“As you probably know, the attorney general is doing an independent review, and I will fully cooperate with that review,” Cuomo said at the beginning of his statement. “Now, the lawyers say I shouldn’t say anything when you have a pending review until that review is over. I understand that, I’m a lawyer, too. But, I want New Yorkers to hear from me directly on this.”
“First, I fully support a woman’s right to come forward,” the governor began. “And I think it should be encouraged in every way. I now understand that I acted in a way that made people feel uncomfortable. It was unintentional and I truly and deeply apologize for it. I feel awful about it, and frankly I am embarrassed by it, and that’s not easy to say. But that’s the truth.”
This echoes what Cuomo said in a Sunday statement about the allegations, in which he stated he “may have been insensitive” during his tenure but charged his accusers of misinterpreting his actions, saying, “I acknowledge some of the things I have said have been misinterpreted as an unwanted flirtation… I am truly sorry about that.”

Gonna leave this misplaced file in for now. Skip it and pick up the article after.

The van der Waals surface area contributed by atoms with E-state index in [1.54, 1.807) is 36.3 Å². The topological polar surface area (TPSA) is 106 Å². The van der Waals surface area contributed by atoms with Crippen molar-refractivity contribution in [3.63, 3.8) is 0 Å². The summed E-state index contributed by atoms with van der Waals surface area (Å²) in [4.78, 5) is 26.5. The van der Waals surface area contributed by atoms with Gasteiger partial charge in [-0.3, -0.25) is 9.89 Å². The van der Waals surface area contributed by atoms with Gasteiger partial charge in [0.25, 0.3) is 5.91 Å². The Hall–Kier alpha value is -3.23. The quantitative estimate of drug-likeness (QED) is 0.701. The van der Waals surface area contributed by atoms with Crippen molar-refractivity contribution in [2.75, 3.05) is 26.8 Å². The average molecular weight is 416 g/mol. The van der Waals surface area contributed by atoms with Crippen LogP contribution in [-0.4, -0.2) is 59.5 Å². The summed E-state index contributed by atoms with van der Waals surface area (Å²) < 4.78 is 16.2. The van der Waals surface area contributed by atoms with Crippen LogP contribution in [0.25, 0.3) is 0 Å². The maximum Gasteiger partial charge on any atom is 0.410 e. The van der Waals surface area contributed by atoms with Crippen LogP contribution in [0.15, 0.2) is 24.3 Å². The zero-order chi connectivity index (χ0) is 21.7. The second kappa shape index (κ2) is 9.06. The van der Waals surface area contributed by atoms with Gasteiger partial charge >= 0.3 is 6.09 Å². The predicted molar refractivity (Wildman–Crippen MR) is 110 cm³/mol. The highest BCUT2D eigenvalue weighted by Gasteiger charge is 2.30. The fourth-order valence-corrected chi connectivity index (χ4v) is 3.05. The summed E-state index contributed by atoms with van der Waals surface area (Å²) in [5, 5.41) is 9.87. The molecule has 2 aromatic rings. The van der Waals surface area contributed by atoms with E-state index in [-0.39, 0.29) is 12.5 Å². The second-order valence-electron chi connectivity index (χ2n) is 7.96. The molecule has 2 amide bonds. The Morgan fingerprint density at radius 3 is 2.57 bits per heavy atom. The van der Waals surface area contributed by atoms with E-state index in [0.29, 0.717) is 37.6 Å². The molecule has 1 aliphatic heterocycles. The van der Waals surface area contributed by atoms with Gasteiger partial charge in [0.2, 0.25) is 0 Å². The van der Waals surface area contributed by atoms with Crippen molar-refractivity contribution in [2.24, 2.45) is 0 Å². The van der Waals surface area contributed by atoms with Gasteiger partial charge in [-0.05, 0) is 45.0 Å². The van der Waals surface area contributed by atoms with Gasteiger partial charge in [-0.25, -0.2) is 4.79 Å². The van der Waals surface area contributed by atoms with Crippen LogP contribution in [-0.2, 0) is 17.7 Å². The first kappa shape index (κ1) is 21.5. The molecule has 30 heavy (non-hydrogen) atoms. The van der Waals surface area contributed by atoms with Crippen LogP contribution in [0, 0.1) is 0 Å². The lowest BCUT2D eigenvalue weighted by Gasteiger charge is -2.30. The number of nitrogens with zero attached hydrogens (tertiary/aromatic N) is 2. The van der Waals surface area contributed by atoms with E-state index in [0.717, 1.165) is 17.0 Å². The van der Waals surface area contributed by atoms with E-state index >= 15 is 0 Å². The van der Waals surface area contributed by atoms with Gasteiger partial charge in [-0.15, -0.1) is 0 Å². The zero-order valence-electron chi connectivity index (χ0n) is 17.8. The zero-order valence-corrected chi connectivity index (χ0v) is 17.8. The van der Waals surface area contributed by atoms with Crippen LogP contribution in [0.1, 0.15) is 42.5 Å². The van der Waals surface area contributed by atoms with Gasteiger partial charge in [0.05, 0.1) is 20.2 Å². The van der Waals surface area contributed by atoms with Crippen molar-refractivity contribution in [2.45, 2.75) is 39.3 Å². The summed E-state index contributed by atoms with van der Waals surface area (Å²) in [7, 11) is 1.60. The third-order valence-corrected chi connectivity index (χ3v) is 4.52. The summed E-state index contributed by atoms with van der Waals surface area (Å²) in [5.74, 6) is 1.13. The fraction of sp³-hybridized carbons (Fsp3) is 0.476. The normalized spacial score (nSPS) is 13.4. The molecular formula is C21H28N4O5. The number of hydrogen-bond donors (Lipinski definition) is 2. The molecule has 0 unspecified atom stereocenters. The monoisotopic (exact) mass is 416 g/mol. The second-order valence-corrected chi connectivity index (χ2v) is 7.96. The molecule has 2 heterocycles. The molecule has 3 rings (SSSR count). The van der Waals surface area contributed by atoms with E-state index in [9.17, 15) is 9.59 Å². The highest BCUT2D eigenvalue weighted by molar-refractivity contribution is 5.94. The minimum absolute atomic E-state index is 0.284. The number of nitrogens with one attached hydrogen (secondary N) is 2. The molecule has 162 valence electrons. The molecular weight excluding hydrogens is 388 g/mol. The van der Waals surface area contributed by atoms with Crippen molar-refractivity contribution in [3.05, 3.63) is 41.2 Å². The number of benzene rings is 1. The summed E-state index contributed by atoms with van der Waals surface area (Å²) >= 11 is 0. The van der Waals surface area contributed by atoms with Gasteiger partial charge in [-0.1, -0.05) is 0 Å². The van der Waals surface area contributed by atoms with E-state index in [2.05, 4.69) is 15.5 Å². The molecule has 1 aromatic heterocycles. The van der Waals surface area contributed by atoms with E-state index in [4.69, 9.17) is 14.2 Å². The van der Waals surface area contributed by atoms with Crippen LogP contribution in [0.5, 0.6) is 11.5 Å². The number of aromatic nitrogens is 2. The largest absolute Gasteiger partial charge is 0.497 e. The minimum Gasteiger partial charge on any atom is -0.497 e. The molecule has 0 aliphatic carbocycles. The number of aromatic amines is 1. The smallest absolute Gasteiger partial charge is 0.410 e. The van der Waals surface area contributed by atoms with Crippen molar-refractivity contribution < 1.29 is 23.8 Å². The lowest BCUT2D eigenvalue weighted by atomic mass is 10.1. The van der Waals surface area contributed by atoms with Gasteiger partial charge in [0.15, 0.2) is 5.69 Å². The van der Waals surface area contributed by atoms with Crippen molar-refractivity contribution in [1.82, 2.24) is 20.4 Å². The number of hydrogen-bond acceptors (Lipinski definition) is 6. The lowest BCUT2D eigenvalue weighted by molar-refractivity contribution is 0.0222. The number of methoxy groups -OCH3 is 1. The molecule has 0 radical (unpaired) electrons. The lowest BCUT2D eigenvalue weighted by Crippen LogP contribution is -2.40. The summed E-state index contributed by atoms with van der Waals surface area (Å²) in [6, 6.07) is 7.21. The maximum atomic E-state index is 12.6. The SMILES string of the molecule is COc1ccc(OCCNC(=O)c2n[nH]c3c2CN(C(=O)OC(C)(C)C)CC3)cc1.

During his Wednesday remarks, Cuomo iterated “I never touched anyone inappropriately,” repeated that sentence, then said “I never knew at the time that I was making anyone feel uncomfortable” and repeated that one too.
“And I certainly never, ever meant to offend anyone or hurt anyone or cause anyone any pain. That is the last thing I would ever want to do,” he continued. “I ask the people of this state to wait for the facts from the attorney general’s report before forming an opinion. Get the facts, please, before forming an opinion.”
“I also want you to know that I have learned from what has been an incredibly difficult situation for me as well as other people, and I’ve learned an important lesson,” the governor said at the end of his statement. “I’m sorry. I’m sorry for whatever pain I caused anyone, I never intended it, and I will be the better for this experience.”